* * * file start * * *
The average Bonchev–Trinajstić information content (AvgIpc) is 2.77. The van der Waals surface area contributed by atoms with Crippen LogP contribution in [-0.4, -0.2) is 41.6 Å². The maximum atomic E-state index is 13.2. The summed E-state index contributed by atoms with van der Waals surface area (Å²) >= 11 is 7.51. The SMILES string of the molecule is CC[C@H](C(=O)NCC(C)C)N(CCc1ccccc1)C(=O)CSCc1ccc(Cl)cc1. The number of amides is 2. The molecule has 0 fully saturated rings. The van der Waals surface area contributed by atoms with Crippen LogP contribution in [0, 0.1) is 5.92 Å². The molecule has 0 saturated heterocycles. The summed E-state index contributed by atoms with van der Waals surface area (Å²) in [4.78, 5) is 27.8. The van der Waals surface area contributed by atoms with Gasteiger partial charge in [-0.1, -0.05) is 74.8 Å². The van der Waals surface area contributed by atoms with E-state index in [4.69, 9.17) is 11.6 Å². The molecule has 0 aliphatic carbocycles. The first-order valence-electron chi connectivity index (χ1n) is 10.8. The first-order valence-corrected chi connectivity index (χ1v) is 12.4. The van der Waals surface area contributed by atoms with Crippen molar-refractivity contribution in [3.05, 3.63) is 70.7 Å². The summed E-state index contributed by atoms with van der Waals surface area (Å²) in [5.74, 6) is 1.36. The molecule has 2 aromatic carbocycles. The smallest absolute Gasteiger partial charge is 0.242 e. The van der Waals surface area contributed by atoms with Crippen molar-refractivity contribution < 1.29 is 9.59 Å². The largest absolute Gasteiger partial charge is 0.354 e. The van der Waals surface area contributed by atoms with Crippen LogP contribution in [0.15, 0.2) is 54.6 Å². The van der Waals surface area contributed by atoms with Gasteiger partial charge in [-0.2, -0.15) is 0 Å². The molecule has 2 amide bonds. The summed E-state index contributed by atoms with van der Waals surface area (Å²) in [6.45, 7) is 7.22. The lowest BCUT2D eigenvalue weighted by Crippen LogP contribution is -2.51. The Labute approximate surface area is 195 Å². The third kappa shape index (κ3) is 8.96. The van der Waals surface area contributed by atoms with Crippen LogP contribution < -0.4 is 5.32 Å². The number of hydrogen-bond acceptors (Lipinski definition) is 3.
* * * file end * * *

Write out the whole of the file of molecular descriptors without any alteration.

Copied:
The average Bonchev–Trinajstić information content (AvgIpc) is 2.77. The van der Waals surface area contributed by atoms with Crippen LogP contribution in [-0.4, -0.2) is 41.6 Å². The maximum atomic E-state index is 13.2. The summed E-state index contributed by atoms with van der Waals surface area (Å²) >= 11 is 7.51. The SMILES string of the molecule is CC[C@H](C(=O)NCC(C)C)N(CCc1ccccc1)C(=O)CSCc1ccc(Cl)cc1. The number of amides is 2. The molecule has 0 fully saturated rings. The van der Waals surface area contributed by atoms with Crippen LogP contribution in [0, 0.1) is 5.92 Å². The molecule has 0 saturated heterocycles. The summed E-state index contributed by atoms with van der Waals surface area (Å²) in [4.78, 5) is 27.8. The van der Waals surface area contributed by atoms with Gasteiger partial charge in [-0.1, -0.05) is 74.8 Å². The van der Waals surface area contributed by atoms with E-state index in [4.69, 9.17) is 11.6 Å². The molecule has 0 aliphatic carbocycles. The first-order valence-electron chi connectivity index (χ1n) is 10.8. The first-order valence-corrected chi connectivity index (χ1v) is 12.4. The van der Waals surface area contributed by atoms with Crippen molar-refractivity contribution in [3.05, 3.63) is 70.7 Å². The summed E-state index contributed by atoms with van der Waals surface area (Å²) in [5.74, 6) is 1.36. The molecule has 2 aromatic carbocycles. The smallest absolute Gasteiger partial charge is 0.242 e. The van der Waals surface area contributed by atoms with Crippen molar-refractivity contribution < 1.29 is 9.59 Å². The largest absolute Gasteiger partial charge is 0.354 e. The van der Waals surface area contributed by atoms with Crippen LogP contribution in [0.15, 0.2) is 54.6 Å². The van der Waals surface area contributed by atoms with Gasteiger partial charge in [-0.2, -0.15) is 0 Å². The molecule has 2 amide bonds. The summed E-state index contributed by atoms with van der Waals surface area (Å²) in [6.45, 7) is 7.22. The lowest BCUT2D eigenvalue weighted by Crippen LogP contribution is -2.51. The Labute approximate surface area is 195 Å². The third kappa shape index (κ3) is 8.96. The van der Waals surface area contributed by atoms with Crippen LogP contribution < -0.4 is 5.32 Å². The number of hydrogen-bond acceptors (Lipinski definition) is 3.